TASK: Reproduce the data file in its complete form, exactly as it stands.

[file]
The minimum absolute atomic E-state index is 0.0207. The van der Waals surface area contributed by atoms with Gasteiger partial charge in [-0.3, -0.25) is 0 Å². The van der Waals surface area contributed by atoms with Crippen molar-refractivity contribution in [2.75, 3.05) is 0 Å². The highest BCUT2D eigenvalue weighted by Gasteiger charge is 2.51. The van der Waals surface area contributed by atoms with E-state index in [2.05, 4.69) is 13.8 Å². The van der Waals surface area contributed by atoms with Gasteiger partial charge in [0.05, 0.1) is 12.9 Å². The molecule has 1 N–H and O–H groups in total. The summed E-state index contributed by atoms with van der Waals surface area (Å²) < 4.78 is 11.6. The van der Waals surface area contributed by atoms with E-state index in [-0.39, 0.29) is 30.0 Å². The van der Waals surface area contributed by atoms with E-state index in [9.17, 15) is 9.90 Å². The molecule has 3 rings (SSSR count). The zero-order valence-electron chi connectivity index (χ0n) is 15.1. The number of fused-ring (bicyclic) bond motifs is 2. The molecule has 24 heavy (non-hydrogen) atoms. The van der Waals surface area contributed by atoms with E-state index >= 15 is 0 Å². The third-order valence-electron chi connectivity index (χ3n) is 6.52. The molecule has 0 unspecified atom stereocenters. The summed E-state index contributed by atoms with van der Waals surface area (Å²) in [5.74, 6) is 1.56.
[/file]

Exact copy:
The minimum absolute atomic E-state index is 0.0207. The van der Waals surface area contributed by atoms with Gasteiger partial charge in [-0.3, -0.25) is 0 Å². The van der Waals surface area contributed by atoms with Crippen molar-refractivity contribution in [2.75, 3.05) is 0 Å². The highest BCUT2D eigenvalue weighted by Gasteiger charge is 2.51. The van der Waals surface area contributed by atoms with E-state index in [2.05, 4.69) is 13.8 Å². The van der Waals surface area contributed by atoms with Gasteiger partial charge in [0.05, 0.1) is 12.9 Å². The molecule has 1 N–H and O–H groups in total. The summed E-state index contributed by atoms with van der Waals surface area (Å²) < 4.78 is 11.6. The van der Waals surface area contributed by atoms with E-state index in [-0.39, 0.29) is 30.0 Å². The van der Waals surface area contributed by atoms with E-state index in [9.17, 15) is 9.90 Å². The molecule has 3 rings (SSSR count). The zero-order valence-electron chi connectivity index (χ0n) is 15.1. The number of fused-ring (bicyclic) bond motifs is 2. The molecule has 24 heavy (non-hydrogen) atoms. The van der Waals surface area contributed by atoms with E-state index >= 15 is 0 Å². The third-order valence-electron chi connectivity index (χ3n) is 6.52. The molecule has 0 unspecified atom stereocenters. The summed E-state index contributed by atoms with van der Waals surface area (Å²) in [5.74, 6) is 1.56.